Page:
Two Georgetown professors are among the nearly 175 academics, performers and creative artists to receive the 2019-2020 Guggenheim Fellowship.
Georgetown philosophy professor Henry Richardson and law professor Brad Snyder have been named 2019-2020 Guggenheim Fellows.
Richardson plans to use the grant to continue his work on a book about the division of moral labor, while Snyder will use the fellowship to work on a biography of U.S. Supreme Court Justice Felix Frankfurter, called Democratic Justice: Felix Frankfurter, Judicial Restraint, and the Creation of the Liberal Establishment.
The Guggenheim Fellowship is awarded to about 175 academics, performers and creative artists each year for their “exceptional capacity for productive scholarship or exceptional creative ability in the arts.”
Richardson, a senior scholar in the Kennedy Institute of Ethics at Georgetown, examines the intersection of labor, moral responsibilities and injustice.
“The division of labor among morality’s principles is not fixed, but can intelligently adapt to new circumstances,” Richardson says. “It thus becomes important to know which adjustments capitulate to injustices and which ones help mitigate and end injustice.”
Richardson arrived on the Hilltop immediately after earning his Ph.D. from Harvard University in 1986.
A moral and political philosopher who studied under John Rawls at Harvard, Richardson is developing an ethical framework that harnesses people’s ability to rationally reframe deeply held commitments.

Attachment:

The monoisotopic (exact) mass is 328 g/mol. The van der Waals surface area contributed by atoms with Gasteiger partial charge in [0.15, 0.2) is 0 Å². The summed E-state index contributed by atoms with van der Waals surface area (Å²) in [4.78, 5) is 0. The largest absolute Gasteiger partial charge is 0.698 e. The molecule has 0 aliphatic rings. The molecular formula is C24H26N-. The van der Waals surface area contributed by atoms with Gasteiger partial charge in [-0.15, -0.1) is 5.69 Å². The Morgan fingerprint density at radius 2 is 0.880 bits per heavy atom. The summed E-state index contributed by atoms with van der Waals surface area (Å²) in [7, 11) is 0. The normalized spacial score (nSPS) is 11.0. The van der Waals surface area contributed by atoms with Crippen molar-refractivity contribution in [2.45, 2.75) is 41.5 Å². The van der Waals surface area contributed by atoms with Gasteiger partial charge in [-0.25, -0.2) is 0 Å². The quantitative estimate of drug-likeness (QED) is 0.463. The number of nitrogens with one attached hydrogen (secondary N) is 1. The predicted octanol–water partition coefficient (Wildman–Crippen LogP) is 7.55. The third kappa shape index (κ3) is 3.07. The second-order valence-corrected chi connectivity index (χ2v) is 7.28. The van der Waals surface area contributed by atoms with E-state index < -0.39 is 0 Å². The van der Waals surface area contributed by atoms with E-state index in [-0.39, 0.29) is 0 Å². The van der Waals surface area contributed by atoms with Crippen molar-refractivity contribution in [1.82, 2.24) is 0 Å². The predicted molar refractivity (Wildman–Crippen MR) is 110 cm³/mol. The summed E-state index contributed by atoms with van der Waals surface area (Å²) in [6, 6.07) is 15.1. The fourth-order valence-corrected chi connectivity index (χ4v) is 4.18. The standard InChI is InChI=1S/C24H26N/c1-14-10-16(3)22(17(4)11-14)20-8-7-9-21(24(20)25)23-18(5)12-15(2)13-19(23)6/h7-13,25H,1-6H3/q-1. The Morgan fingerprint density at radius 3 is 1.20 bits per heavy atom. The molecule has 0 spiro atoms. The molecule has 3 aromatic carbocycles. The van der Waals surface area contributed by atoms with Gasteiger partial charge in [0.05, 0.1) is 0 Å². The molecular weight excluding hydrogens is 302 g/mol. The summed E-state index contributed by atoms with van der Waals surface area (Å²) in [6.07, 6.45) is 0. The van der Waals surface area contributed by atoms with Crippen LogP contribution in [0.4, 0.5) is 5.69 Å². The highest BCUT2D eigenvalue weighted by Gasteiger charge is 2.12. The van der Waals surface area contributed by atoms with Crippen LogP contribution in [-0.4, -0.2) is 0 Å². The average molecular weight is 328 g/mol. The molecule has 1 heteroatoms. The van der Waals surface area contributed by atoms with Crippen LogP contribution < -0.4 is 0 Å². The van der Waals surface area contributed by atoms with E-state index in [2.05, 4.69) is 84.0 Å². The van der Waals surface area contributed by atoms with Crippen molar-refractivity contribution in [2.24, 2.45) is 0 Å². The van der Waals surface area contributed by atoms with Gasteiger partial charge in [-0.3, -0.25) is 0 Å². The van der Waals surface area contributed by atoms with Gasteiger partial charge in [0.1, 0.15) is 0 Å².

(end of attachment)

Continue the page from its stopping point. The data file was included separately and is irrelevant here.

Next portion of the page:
He discusses the theory, which he calls “constructive ethical pragmatism,” in numerous academic articles and books. His works include Articulating the Moral Community (Oxford University Press, 2018) and Moral Entanglements: The Ancillary-Care Obligations of Medical Researchers (Oxford University Press, 2012).
Richardson served as editor of the academic journal Ethics from 2008 to 2018 and as a member of a UNESCO ethics commission from 2010 to 2013.
“I am delighted that the Guggenheim Foundation has recognized Professor Richardson’s work, which is so important in how we frame the human condition and what our obligations are to each other,” said College Dean Chris Celenza, a 2008 Guggenheim Fellow.
Standing on Shoulders
Snyder received his fellowship in the category of Social Sciences and Constitutional Studies.
“I am thrilled and honored to be a Guggenheim Fellow,” Snyder says. “I stand on the shoulders of Georgetown law professors, past and present, who have received the fellowship and helped me throughout the process.”
He teaches constitutional law, constitutional history and sports law and is author of The House of Truth: A Washington Political Salon and the Foundations of American Liberalism (Oxford University Press, 2017).
Prior to teaching at Georgetown, the University of Wisconsin Law School, Snyder worked as an associate at Williams & Connolly LLP and wrote two critically acclaimed books about baseball, including A Well-Paid Slave: Curt Flood’s Fight for Free Agency in Professional Sports (Viking/Penguin, 2006).
A graduate of Duke University and Yale Law School, he clerked for the Judge Dorothy W. Nelson on the U.S. Court of Appeals for the Ninth Circuit.
“As a constitutional law scholar and historian, I am especially delighted that Brad is being recognized with this prestigious honor,” says Georgetown Law Dean William M. Treanor.
Treanor noted that many members of the Law Center faculty are eager to read Brad’s anticipated biography of Justice Felix Frankfurter.
“We think Brad will write a wonderful sequel to his 2017 book, and we look forward to seeing the result.”